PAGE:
When the fruit is ripe and at its peak of perfection, it isn’t any good to eat — it’s far, far too tart: its high tannin levels would cause pucker lines on your face that would last the rest of your life. The fruit needs to be either “bletted” (let rot a bit) to make it sweet, or used in cider, where the tannins can be taken advantage.
The fruit is about 1 inch wide (2.5 cm), with about 2 to 5 seeds in each fruit. The shape can be apple-shaped or pear-shaped, with skin that is yellowish or greenish with splodges of pink or red, and some russetting.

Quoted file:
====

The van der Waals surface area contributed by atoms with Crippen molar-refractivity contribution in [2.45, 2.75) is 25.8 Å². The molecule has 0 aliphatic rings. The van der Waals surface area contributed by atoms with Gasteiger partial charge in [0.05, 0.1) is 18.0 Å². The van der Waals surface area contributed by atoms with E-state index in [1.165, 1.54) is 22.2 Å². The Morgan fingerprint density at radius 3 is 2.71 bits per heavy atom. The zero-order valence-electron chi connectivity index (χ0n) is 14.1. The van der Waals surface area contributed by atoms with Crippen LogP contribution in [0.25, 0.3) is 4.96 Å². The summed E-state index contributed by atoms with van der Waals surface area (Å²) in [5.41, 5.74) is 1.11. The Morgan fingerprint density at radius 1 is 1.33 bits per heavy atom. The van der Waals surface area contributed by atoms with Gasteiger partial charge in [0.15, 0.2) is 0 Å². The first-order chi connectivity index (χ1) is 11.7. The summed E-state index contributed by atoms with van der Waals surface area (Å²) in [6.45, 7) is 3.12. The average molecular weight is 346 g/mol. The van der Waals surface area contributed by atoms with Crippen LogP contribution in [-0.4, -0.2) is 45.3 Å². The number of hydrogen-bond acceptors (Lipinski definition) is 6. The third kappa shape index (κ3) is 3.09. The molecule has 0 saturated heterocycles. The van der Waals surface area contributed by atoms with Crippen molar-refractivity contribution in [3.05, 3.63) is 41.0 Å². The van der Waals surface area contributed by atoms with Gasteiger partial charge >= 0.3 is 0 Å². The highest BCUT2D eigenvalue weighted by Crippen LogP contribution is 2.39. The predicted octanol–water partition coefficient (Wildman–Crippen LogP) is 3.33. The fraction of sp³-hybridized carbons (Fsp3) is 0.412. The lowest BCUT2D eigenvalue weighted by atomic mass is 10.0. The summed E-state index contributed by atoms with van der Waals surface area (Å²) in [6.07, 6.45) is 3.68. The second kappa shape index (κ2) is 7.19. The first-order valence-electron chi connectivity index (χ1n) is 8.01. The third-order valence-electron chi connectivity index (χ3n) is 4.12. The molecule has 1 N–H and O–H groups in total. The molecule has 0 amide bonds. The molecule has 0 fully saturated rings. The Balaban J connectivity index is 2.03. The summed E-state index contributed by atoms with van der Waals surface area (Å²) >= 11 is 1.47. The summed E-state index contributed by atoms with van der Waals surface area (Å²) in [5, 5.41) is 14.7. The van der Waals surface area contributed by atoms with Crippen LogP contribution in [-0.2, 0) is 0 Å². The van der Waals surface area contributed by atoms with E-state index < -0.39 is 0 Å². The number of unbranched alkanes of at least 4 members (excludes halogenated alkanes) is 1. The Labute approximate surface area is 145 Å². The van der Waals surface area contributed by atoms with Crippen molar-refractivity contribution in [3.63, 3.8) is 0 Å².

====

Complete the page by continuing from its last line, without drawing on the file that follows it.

A True Service Fruit tree, which will grow “true to seed”, can live for several hundred years and grow 30 to 60 feet tall (10 to 20 metres.) It produces white blossoms and then the small fruit growing in clusters.
The wood of the tree still brings good prices, as it is hard enough to use for items such as gun butts and wooden gear teeth. Granted, the demand for wooden gear teeth isn’t what it used to be.
See the entry on Bletting for other fruits which aren’t eaten until they have started to rot.
True Service Fruit probably originated in southern and/or eastern Europe. The Romans carried it throughout Europe. Now, it is usually only found in old plantings. Some trees found growing near Glamorgan, Wales are over 400 years old (as of 2004).